Popular children's magazine Highlights has taken a stance on an issue affecting many children and their parents —at the U.S.-Mexico border. Highlights CEO Kent Johnson released a statement this week, saying this "not a political statement about immigration policy," but one about human decency.
"As a company that helps children become their best selves — curious, creative, caring and confident — we want kids to understand the importance of having moral courage. Moral courage means standing up for what we believe is right, honest and ethical—even when it is hard," the statement said.
It also highlighted the company's core belief: "Children are the world's most important people."
"With this core belief in mind our minds and hearts, we denounce the practice of separating immigrant families and urge our government to cease this activity, which is unconscionable and causes irreparable damage to young lives," the statement said.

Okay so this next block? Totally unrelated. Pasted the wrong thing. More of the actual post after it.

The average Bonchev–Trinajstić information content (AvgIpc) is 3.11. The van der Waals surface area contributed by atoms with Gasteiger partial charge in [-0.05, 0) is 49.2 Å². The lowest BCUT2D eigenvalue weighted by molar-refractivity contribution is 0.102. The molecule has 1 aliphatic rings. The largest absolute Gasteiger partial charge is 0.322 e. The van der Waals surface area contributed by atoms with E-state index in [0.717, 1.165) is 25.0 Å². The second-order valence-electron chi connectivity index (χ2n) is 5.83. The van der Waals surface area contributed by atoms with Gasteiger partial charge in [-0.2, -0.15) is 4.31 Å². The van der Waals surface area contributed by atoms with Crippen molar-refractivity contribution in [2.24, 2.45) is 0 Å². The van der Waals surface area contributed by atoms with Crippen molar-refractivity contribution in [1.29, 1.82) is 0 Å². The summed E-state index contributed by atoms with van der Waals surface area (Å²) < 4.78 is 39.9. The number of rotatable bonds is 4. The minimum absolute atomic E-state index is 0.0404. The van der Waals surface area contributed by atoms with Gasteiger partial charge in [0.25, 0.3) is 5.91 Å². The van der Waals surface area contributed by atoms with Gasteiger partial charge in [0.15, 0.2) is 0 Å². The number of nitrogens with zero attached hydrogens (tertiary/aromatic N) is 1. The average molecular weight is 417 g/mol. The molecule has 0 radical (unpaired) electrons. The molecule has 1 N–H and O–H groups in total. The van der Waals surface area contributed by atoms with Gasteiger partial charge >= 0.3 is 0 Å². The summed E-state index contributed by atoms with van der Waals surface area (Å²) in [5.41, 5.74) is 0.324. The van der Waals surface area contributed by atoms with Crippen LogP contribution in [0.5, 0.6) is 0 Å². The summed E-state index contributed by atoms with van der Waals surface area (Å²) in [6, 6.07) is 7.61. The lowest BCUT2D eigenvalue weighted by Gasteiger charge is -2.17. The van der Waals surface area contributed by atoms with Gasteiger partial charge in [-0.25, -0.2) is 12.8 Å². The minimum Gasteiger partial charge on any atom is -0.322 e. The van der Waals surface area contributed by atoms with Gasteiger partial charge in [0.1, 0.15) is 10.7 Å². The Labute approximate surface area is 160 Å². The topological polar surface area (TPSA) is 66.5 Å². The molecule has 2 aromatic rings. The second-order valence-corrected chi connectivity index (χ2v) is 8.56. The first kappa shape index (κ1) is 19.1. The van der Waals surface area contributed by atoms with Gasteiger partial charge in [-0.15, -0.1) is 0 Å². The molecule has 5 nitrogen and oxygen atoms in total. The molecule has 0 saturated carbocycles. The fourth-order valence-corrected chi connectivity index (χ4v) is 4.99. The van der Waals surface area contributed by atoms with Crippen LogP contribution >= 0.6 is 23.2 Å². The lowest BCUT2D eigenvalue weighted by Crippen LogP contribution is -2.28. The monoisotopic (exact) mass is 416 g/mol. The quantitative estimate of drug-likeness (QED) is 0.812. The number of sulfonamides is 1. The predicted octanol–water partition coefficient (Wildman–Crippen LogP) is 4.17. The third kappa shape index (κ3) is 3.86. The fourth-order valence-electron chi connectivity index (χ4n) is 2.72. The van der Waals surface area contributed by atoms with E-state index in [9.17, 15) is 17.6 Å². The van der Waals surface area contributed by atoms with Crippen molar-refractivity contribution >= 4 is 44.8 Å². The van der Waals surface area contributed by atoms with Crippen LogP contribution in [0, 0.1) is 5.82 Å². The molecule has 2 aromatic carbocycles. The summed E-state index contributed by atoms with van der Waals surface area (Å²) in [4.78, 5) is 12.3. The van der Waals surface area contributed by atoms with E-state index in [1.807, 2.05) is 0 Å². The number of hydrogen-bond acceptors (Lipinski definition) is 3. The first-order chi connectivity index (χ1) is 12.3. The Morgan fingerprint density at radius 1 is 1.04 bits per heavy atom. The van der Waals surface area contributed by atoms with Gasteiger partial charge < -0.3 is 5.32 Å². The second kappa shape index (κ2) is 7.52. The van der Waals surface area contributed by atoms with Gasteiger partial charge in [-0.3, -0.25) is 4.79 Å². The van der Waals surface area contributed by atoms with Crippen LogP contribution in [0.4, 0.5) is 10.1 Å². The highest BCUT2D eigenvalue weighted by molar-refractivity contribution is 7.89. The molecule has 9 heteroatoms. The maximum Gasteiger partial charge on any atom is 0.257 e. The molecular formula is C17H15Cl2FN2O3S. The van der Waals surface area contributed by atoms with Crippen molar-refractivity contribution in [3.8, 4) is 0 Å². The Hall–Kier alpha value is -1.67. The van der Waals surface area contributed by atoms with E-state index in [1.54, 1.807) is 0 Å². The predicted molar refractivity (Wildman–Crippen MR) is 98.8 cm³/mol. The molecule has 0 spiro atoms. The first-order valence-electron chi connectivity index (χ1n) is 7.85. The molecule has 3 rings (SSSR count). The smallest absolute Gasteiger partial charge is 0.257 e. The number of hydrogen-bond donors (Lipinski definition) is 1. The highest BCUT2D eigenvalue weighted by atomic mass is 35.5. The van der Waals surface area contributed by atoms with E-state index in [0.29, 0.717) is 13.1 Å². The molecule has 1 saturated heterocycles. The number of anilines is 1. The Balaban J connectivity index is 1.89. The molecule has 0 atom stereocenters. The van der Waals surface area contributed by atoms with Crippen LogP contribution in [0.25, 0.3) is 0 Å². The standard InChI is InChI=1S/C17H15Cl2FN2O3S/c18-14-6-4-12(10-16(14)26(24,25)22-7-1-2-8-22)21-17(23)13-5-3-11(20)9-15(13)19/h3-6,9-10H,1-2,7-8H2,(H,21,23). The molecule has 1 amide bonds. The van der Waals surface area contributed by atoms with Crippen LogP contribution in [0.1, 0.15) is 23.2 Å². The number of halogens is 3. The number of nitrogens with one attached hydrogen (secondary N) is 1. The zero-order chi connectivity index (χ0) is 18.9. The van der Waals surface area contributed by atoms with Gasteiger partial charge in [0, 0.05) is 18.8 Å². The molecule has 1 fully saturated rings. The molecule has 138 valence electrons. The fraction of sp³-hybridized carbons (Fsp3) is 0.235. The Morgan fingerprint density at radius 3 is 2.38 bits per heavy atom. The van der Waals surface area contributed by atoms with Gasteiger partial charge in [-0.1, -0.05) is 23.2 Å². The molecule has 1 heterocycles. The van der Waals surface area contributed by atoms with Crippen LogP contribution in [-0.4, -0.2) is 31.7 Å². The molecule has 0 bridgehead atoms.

Johnson invited readers, regardless of their political leanings to "join us in speaking out against family separation and to call for more humane treatment of immigrant children currently being held in detention facilities. Write, call, or email your government representatives."
Earlier this week, the U.S. government removed many of the more than 300 migrant children who were found last week living inat a border protection facility in Texas. Lawyers said hundreds of migrant children were forced to sleep on the floor for weeks without enough food, many battling the flu and a lice infestation.
Highlights is just one company speaking out against the conditions at the border. Several hundredWednesday to protest the company's sale of furniture to a new detention center in Texas intended for detained migrant children.
Before the walkout, Wayfair's founder offered to donate $100,000 to the Red Cross "to help those in dire need of basic necessities at the border," the Boston Globe reported. But that fell short of what employees wanted — an end to doing business with companies involved in the migrant holding facilities and a donation of the reported $86,000 profit from the sale to RAICES, a legal services nonprofit that works with immigrants.